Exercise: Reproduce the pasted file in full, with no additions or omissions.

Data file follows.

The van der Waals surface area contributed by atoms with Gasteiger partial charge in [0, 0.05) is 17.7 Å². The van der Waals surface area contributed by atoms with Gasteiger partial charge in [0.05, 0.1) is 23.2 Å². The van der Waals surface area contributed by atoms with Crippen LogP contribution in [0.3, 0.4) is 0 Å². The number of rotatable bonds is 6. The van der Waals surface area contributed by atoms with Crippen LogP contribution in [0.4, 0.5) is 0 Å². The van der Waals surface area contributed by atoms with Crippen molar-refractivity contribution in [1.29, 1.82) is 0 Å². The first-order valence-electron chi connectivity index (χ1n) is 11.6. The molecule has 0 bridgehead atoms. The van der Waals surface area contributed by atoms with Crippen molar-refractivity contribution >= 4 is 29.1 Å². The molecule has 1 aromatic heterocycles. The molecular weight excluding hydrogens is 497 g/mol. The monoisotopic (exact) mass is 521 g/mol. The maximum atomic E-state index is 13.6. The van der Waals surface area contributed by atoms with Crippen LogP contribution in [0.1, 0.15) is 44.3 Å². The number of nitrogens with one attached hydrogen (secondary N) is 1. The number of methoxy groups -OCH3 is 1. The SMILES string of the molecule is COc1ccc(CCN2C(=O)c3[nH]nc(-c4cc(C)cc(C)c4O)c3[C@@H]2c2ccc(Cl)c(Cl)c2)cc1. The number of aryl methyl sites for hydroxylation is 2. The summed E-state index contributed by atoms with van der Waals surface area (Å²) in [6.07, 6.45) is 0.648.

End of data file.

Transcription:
The van der Waals surface area contributed by atoms with Gasteiger partial charge in [0, 0.05) is 17.7 Å². The van der Waals surface area contributed by atoms with Gasteiger partial charge in [0.05, 0.1) is 23.2 Å². The van der Waals surface area contributed by atoms with Crippen LogP contribution in [0.3, 0.4) is 0 Å². The number of rotatable bonds is 6. The van der Waals surface area contributed by atoms with Crippen LogP contribution in [0.4, 0.5) is 0 Å². The van der Waals surface area contributed by atoms with Crippen molar-refractivity contribution in [1.29, 1.82) is 0 Å². The first-order valence-electron chi connectivity index (χ1n) is 11.6. The molecule has 0 bridgehead atoms. The van der Waals surface area contributed by atoms with Crippen molar-refractivity contribution >= 4 is 29.1 Å². The molecule has 1 aromatic heterocycles. The molecular weight excluding hydrogens is 497 g/mol. The monoisotopic (exact) mass is 521 g/mol. The maximum atomic E-state index is 13.6. The van der Waals surface area contributed by atoms with Crippen LogP contribution in [0.1, 0.15) is 44.3 Å². The number of nitrogens with one attached hydrogen (secondary N) is 1. The number of methoxy groups -OCH3 is 1. The SMILES string of the molecule is COc1ccc(CCN2C(=O)c3[nH]nc(-c4cc(C)cc(C)c4O)c3[C@@H]2c2ccc(Cl)c(Cl)c2)cc1. The number of aryl methyl sites for hydroxylation is 2. The summed E-state index contributed by atoms with van der Waals surface area (Å²) in [6.07, 6.45) is 0.648.